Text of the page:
Moody’s saysUAE fuel price deregulation will cost $387 per head

Scrapping fuel subsidies will cost UAE residents an average of $387 per head this year, rating agency Moody’s claims.

The UAE announced last week that gasoline and diesel will be deregulated from August 1 and a new pricing policy linked to global levels will be introduced.

The Ministry of Energy on Monday confirmed that Emiratis will not receive compensation for the expected rise in living costs as a result of the changes.

The move is likely to hit some households harder than others, said Moody’s Investor Service in a report this week.

It analysed data from the IMF to show that the annual subsidy rate for transport fuels in the UAE is $730 for each of its 9.6 million residents based on an average 2015 oil price of $58 per barrel.

But 47 percent is “external” costs related to environmental damage, traffic congestion, road maintenance and other taxes that would not be transferred to the public.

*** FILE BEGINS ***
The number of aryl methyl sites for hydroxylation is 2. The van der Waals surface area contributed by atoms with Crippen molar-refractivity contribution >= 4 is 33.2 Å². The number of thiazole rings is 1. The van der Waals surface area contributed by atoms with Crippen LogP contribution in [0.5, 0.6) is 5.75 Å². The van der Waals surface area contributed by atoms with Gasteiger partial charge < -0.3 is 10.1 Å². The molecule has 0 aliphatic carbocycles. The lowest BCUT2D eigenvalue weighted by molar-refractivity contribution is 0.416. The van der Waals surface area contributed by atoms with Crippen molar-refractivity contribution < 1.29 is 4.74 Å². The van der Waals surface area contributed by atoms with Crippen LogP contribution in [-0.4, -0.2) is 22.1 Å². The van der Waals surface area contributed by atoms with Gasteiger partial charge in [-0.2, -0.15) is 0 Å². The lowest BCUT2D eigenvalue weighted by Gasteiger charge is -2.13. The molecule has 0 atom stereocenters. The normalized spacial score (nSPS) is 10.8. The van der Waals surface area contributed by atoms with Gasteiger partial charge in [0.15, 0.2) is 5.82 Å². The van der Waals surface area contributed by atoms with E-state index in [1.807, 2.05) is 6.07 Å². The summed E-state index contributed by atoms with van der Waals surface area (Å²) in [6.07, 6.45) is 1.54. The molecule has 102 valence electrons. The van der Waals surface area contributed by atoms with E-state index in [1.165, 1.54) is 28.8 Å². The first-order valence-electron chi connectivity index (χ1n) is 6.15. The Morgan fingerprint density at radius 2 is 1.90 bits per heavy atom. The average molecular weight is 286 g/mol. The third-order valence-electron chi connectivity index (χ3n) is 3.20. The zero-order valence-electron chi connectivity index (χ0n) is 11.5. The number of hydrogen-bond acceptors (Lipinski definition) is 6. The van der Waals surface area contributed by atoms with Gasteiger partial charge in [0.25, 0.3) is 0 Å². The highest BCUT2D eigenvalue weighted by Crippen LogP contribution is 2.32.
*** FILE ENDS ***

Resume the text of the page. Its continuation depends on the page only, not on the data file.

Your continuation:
Therefore, the direct subsidy this year would be about $387 per head, compared to a direct subsidy of about $583 per head in 2013, when oil prices averaged more than $90 per barrel, the report said.

Moody’s joined other rating agencies including Fitch Ratings in saying that the policy move would have a positive fiscal impact on the UAE and Abu Dhabi’s finances, and those of other countries across the GCC.

The government has yet to announce a timeframe for moving transport fuel prices towards market prices, and on what basis it will define market prices.

However, the UAE’s new Gasoline and Diesel Prices Committee is expected to announce its first monthly fuel prices for August, which will clarify the actual cost increase drivers will have to bear.

The committee, chaired by Dr Matar Al Nyadi, undersecretary of the Ministry of Energy, will meet on the 28th of every month to fix oil prices.

The committee comprises senior representatives from the ministries of energy, economy and finance, and the CEOs of oil distribution and marketing companies, such as Abu Dhabi National Oil Company and Emirates National Oil Company. Arabian Business